Covid-19 pandemic may increase risk of violent extremism spreading, says expert who counsels radicals

The pandemic has raised the chances of people being radicalised because many are now spending more time online.
The pandemic has raised the chances of people being radicalised because many are now spending more time online.PHOTO: PEXELS

SINGAPORE - There is increasing danger of violent extremism spreading as global communities struggle to curb the spread of Covid-19, a Muslim religious teacher and terrorism expert involved in rehabilitating radicals in Singapore has said.

The pandemic has raised the chances of people being radicalised because many are now spending more time online as they work or learn from home and interact with others via social media, said the vice-chairman of the Religious Rehabilitation Group (RRG), Dr Mohamed Ali.

He noted that this danger is especially pronounced among the youth, who spend more time on the internet.

"With the proliferated use of online communications to adhere to strict social distancing measures, youth are spending even more time online, especially on social media. In the same beat, Covid-19 has changed how terrorist organisations, security agencies and society operate globally," said Dr Mohamed.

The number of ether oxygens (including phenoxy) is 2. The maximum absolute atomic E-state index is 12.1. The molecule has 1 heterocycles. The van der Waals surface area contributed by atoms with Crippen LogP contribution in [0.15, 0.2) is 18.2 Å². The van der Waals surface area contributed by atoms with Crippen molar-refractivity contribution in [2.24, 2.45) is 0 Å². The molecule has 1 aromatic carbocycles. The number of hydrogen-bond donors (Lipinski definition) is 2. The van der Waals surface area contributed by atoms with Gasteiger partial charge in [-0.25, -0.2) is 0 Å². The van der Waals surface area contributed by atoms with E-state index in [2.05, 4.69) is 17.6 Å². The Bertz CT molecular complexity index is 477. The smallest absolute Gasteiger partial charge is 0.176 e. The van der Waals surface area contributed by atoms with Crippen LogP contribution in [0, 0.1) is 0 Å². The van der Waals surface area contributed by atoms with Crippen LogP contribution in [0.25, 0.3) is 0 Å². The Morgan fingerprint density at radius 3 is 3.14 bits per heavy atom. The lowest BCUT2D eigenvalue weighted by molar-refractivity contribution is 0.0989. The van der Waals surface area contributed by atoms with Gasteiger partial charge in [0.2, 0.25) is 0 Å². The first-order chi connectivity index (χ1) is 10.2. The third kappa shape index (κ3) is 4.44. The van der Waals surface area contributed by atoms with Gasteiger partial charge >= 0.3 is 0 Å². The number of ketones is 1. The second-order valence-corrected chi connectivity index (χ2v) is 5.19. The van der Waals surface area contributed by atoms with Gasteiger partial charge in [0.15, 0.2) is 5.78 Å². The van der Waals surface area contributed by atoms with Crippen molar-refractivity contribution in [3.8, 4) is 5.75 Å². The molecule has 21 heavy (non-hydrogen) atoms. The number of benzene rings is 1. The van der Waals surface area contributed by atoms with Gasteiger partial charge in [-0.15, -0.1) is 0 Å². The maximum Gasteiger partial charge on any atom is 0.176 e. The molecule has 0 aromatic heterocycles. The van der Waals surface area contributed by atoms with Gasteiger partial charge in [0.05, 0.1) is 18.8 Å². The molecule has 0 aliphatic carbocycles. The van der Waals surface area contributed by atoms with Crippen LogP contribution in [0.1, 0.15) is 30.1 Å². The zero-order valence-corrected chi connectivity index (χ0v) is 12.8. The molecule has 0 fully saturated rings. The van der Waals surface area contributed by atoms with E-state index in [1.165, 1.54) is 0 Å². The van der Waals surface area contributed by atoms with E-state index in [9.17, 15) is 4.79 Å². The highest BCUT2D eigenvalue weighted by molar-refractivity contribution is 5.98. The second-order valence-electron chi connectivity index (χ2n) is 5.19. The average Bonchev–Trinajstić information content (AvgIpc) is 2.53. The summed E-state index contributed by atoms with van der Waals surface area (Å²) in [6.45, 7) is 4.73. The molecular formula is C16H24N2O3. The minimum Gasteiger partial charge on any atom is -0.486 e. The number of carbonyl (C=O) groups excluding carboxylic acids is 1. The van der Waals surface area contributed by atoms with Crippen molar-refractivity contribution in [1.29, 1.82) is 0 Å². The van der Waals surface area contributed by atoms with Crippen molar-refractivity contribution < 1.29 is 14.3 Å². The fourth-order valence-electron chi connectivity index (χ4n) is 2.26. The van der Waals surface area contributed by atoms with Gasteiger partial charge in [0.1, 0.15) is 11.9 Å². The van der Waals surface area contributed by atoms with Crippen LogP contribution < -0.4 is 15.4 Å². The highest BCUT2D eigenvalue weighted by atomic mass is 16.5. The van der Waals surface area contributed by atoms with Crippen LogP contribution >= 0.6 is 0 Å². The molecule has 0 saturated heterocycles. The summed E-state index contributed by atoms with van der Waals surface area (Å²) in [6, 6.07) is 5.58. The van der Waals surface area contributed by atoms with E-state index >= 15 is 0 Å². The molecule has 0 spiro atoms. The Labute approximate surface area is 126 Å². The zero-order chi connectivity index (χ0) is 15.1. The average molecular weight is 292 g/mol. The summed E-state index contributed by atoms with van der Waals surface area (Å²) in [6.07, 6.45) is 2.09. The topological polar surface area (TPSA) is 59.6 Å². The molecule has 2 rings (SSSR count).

He said that terror groups will take advantage of this to spread their ideas.

Dr Mohamed was speaking at a virtual event on Saturday (Oct 10) that the RRG organised for students from institutes of higher learning in Singapore.

The event, held via video conferencing platform Zoom and streamed live via Facebook and Instagram, was attended by about 740 people. It featured dialogues and talks by Islamic religious teachers and the Deputy Mufti of Singapore, Dr Hannan Hassan.

Launched in 2003, the RRG is a non-profit group that trains religious teachers to counsel those influenced or been misguided by radical teachings. It also conducts workshops on countering extremist ideology in schools and mosques.

Since 2002, more than 130 individuals found to have been involved in terrorism-related activities have been dealt with in Singapore.

But Covid-19 has brought forth new challenges in the fight against terrorism and violent extremism.

In August, the United Nation's Undersecretary-General for its counter-terrorism office, Mr Vladimir Voronkov, said the global pandemic "raises several strategic and practical challenges for counter-terrorism".

For instance, terror groups like the Islamic State in Iraq and Syria (ISIS) are launching more "opportunistic propaganda efforts", fuelling an ongoing trend of attacks by individuals and small groups, he said.

During the event on Saturday Dr Mohamed called on youths and participants of the RRG's Awareness Programme for Youths (APY) to rally together to spread positive messages to the Muslim community and to reject violent extremism.

He said: "The spread of radical narratives online makes youths more vulnerable to online radicalisation. In this regard, the work of the RRG and the APY in reaching out to youth… is extremely important."